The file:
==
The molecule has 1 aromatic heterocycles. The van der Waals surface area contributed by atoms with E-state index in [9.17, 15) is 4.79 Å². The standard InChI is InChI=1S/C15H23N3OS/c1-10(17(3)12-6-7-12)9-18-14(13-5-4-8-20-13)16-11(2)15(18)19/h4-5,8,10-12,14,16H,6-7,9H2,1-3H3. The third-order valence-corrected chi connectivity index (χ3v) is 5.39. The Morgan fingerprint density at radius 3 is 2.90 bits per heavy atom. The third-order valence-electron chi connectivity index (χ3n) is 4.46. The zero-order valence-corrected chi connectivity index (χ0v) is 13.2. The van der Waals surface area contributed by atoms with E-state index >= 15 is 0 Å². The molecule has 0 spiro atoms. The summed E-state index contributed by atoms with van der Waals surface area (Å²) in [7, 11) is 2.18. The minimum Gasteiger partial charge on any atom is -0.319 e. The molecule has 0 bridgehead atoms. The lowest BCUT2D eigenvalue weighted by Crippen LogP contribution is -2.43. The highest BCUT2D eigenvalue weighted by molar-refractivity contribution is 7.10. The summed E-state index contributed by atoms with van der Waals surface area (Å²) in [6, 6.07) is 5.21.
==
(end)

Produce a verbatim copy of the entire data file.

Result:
The molecule has 1 aromatic heterocycles. The van der Waals surface area contributed by atoms with E-state index in [9.17, 15) is 4.79 Å². The standard InChI is InChI=1S/C15H23N3OS/c1-10(17(3)12-6-7-12)9-18-14(13-5-4-8-20-13)16-11(2)15(18)19/h4-5,8,10-12,14,16H,6-7,9H2,1-3H3. The third-order valence-corrected chi connectivity index (χ3v) is 5.39. The Morgan fingerprint density at radius 3 is 2.90 bits per heavy atom. The third-order valence-electron chi connectivity index (χ3n) is 4.46. The zero-order valence-corrected chi connectivity index (χ0v) is 13.2. The van der Waals surface area contributed by atoms with E-state index >= 15 is 0 Å². The molecule has 0 spiro atoms. The summed E-state index contributed by atoms with van der Waals surface area (Å²) in [7, 11) is 2.18. The minimum Gasteiger partial charge on any atom is -0.319 e. The molecule has 0 bridgehead atoms. The lowest BCUT2D eigenvalue weighted by Crippen LogP contribution is -2.43. The highest BCUT2D eigenvalue weighted by molar-refractivity contribution is 7.10. The summed E-state index contributed by atoms with van der Waals surface area (Å²) in [6, 6.07) is 5.21.